maiu maiu / Flickr
Even if they don’t make you crazy, cats can still be deadly. Yes, as much as we love all the purrs and meows, there is one breed of cat out there that is widely feared… and it’s probably not what you’d expect.
Mikael Moiner / Flickr
We learn from an early age that lions are the kings of the jungle and, just below them, are other big cats like tigers, cheetahs, and panthers. They’ve all more than earned their reputations as the most ferocious felines on the planet.
With their innate hunting skills, massive size, impressive strength, and razor-sharp teeth and claws, it’s pretty clear why they’re worthy of our fear. But don’t you dare tell this little guy that…
See, as notorious as big cats may be in the animal kingdom, even they are no match for the deadliest cat of them all—the black-footed cat. Given its fearsome reputation, there’s just one surprising thing about this feline you should know…
You might have heard the saying “big things come in small packages,” but it’s never been truer than when it comes to the black-footed cat, Africa’s smallest feline. Its tiny size hasn’t affected its deadliness, however.
Native to the incredibly arid southwestern portion of Africa, the black-footed cat only ever grows to be around 17 inches in length. But that hasn’t stopped it from becoming one of the fiercest predators on the entire planet.
While the black-footed cat looks like any other domestic house cat, its upbringing is much different. For example, the habitat it calls home is so dangerous to the average mammal that these cats are forced to grow up much more quickly.
Not only are they typically able to run at just two weeks old and consume solid food at one month, but they’re also completely weaned by the time they reach two months old. Talk about rapid growth!
Raised in dens they dig themselves, their mothers will often move them around quite frequently by the time they’re at least a week old. By four or five months, most kittens are completely independent.
Although not a whole lot is known about the species, one thing is certain: their independence carries on throughout their lives. Researchers have noted that the only time they spend around other cats is when it’s time to breed.
Even though they’re adorable, these cats would make very poor pets. In addition to being listed as vulnerable by the International Union for Conservation of Animals (IUCA), they’re known to be incredibly unsociable cats.
They are pretty crafty, however. Should they stray too far from their dens, they have no qualms about taking up space in the burrows of aardvarks, porcupines, and springhares. In fact, they’ll even completely renovate it to their liking!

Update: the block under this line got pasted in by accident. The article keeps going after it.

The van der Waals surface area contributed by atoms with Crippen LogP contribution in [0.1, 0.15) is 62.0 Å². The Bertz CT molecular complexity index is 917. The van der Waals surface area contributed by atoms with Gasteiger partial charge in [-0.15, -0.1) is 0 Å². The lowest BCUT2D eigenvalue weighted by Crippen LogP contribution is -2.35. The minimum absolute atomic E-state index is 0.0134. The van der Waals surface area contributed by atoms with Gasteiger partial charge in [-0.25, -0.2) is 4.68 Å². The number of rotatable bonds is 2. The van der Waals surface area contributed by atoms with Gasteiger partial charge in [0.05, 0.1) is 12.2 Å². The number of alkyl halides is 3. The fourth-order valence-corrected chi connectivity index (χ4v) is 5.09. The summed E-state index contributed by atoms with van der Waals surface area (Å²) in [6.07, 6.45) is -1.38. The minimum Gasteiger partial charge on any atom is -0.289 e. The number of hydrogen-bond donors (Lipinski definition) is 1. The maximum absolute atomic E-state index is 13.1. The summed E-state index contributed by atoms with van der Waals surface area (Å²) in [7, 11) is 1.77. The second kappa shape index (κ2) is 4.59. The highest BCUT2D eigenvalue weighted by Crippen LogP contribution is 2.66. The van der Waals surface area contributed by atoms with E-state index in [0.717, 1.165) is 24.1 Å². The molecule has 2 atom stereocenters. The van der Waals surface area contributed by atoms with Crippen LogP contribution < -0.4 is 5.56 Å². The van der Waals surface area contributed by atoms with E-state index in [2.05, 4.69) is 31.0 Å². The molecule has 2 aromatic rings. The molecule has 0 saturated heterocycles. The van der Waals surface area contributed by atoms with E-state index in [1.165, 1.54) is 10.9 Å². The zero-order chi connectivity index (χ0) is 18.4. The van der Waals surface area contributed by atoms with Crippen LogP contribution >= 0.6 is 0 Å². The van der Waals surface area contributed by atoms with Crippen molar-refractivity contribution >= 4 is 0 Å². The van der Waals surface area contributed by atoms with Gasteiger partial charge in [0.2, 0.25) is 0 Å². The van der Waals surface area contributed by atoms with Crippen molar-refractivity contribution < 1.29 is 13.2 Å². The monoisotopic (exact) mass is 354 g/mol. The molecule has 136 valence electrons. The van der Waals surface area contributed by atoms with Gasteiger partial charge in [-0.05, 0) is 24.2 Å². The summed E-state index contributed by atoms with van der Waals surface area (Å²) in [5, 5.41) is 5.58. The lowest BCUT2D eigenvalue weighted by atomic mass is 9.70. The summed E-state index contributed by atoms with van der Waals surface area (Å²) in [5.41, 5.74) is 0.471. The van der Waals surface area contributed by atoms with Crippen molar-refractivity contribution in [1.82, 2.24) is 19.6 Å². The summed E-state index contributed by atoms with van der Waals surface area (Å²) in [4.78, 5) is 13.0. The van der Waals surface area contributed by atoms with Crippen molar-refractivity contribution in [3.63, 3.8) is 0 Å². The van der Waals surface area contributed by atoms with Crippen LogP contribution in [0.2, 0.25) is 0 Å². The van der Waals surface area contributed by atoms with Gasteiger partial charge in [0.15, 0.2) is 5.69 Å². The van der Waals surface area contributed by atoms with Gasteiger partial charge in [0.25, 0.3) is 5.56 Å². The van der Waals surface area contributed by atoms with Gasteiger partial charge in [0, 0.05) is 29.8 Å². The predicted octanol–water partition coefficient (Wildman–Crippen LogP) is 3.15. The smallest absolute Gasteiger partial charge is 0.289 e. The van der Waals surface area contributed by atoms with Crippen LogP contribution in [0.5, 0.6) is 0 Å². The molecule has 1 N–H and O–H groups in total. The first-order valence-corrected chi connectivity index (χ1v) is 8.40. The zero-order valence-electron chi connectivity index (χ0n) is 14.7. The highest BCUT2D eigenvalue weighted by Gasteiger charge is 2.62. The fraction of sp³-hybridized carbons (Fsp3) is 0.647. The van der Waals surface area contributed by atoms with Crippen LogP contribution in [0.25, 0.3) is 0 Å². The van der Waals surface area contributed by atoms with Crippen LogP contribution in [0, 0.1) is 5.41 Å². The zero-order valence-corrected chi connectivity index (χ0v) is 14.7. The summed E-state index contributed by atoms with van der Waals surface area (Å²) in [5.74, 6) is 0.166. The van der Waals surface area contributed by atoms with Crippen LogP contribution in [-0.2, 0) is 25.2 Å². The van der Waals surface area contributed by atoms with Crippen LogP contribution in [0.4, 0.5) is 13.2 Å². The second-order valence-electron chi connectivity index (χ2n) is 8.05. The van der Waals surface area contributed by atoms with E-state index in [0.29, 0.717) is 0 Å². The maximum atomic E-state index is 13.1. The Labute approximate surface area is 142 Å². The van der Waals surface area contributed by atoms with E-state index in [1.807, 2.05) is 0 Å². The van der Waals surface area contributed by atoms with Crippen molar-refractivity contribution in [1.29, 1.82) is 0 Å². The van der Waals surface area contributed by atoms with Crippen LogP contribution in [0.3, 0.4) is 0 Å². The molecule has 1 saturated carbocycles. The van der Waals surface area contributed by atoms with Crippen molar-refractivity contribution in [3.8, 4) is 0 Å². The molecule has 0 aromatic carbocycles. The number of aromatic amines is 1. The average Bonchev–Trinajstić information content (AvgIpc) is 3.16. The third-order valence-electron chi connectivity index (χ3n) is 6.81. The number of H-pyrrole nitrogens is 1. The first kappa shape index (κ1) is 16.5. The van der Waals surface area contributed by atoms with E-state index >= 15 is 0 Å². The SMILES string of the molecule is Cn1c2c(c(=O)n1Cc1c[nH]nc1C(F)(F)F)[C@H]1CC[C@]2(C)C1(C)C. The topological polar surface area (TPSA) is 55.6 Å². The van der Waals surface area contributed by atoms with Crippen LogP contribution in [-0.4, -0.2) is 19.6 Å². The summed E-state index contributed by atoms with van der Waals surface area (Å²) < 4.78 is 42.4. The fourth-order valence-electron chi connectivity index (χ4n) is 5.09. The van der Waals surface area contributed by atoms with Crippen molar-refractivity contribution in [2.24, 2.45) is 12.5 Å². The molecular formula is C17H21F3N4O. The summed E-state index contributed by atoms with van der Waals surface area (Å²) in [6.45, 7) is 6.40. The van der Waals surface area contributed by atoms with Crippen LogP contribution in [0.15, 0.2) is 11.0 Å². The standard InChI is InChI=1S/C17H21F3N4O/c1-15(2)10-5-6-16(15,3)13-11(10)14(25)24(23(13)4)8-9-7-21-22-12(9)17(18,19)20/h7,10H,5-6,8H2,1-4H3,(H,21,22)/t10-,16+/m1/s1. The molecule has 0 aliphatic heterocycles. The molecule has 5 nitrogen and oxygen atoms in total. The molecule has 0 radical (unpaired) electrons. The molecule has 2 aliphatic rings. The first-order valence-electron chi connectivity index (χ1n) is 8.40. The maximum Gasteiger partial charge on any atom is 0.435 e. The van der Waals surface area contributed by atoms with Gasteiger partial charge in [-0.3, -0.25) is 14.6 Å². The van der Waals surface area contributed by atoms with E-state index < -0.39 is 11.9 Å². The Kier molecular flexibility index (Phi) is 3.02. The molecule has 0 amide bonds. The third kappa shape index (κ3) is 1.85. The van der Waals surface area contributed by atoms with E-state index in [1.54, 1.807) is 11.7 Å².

They mostly snack on birds, arachnids, insects, reptiles, and other small mammals. In order to look for food, adult cats will often walk up to 20 miles in a single night in search of their next delicious meal. So what makes these little guys so scary?
It’s the black-footed cat’s unique hunting skills that make them the deadliest cats on the planet. With an astounding 60 percent success rate when hunting, they easily beat out any other wild cats by a large margin. That’s not all, either.
Typically, they utilize the stalk-and-pounce method to snare their prey. But if that doesn’t work for them, they’ll often wait outside of rodent holes and dens and wait for their dinner to emerge. The long-game is sometimes the best method.
Black-footed cats also have an uncanny amount of endurance due to their ability to retain moisture. They’ll drink water when it’s available, but for the most part, they rely on the water from their prey to get them through the dry desert climate.
Researchers have noted that, while waiting outside of rodent burrows, black-footed cats will often close their eyes for long periods of time. They’re not sleeping! Instead, they’re relying on their excellent hearing to alert them when food is headed their way.
It takes a lot of energy to be so deadly. In fact, the black-footed cat requires much more energy than other cats their size, because their hunts are often strenuous and long. Luckily, they’re so skillful that they will often snag as many as 14 animals in the same night!
Black-footed cats are also capable of taking down mammals larger than they are. Their hunting skills are so notorious that one legend among the San people in southern Africa states that a black-footed cat once killed a giraffe by “piercing its jugular.”
Unlike most big cats, the black-footed cat doesn’t particularly enjoy climbing! Because of their short tails and stocky bodies, they’re just not suited for it. Instead, they stick close to the ground.
So while these cats might not look like they’d be all that deadly—they’re really quite cute when you look at them—the truth is hard to ignore. One thing’s for sure: we want to learn more about them!